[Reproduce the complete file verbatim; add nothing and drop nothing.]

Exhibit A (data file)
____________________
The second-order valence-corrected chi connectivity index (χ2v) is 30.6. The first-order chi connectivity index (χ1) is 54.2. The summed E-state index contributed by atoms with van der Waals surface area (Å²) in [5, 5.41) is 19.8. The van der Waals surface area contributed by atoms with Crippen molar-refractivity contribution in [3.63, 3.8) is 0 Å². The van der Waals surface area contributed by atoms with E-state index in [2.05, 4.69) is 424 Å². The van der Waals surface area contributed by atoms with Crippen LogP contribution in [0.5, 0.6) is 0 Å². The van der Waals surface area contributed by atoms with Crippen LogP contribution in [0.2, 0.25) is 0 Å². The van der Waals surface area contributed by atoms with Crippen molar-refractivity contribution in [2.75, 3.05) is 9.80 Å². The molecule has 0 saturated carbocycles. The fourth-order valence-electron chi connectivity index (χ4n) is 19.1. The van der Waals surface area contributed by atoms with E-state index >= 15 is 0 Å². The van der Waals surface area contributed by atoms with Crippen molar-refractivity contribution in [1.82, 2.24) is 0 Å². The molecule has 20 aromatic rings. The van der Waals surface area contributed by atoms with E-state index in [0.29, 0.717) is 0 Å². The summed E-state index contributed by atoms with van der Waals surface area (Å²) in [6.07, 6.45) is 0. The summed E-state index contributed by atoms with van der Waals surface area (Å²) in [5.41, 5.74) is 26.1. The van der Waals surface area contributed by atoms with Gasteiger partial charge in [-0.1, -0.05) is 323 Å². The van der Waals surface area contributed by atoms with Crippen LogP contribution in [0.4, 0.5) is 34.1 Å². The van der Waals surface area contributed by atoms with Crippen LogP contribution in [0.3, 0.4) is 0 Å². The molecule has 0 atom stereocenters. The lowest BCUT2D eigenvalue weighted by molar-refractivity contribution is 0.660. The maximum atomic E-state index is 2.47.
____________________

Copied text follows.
The second-order valence-corrected chi connectivity index (χ2v) is 30.6. The first-order chi connectivity index (χ1) is 54.2. The summed E-state index contributed by atoms with van der Waals surface area (Å²) in [5, 5.41) is 19.8. The van der Waals surface area contributed by atoms with Crippen molar-refractivity contribution in [3.63, 3.8) is 0 Å². The van der Waals surface area contributed by atoms with E-state index in [2.05, 4.69) is 424 Å². The van der Waals surface area contributed by atoms with Crippen LogP contribution in [0.5, 0.6) is 0 Å². The van der Waals surface area contributed by atoms with Crippen LogP contribution in [0.2, 0.25) is 0 Å². The van der Waals surface area contributed by atoms with Crippen molar-refractivity contribution in [2.75, 3.05) is 9.80 Å². The molecule has 0 saturated carbocycles. The fourth-order valence-electron chi connectivity index (χ4n) is 19.1. The van der Waals surface area contributed by atoms with E-state index >= 15 is 0 Å². The van der Waals surface area contributed by atoms with Crippen molar-refractivity contribution in [1.82, 2.24) is 0 Å². The molecule has 20 aromatic rings. The van der Waals surface area contributed by atoms with E-state index in [0.29, 0.717) is 0 Å². The summed E-state index contributed by atoms with van der Waals surface area (Å²) in [6.07, 6.45) is 0. The summed E-state index contributed by atoms with van der Waals surface area (Å²) in [5.41, 5.74) is 26.1. The van der Waals surface area contributed by atoms with Gasteiger partial charge in [-0.1, -0.05) is 323 Å². The van der Waals surface area contributed by atoms with Crippen LogP contribution in [0.4, 0.5) is 34.1 Å². The van der Waals surface area contributed by atoms with Crippen LogP contribution in [0.3, 0.4) is 0 Å². The molecule has 0 atom stereocenters. The lowest BCUT2D eigenvalue weighted by molar-refractivity contribution is 0.660. The maximum atomic E-state index is 2.47.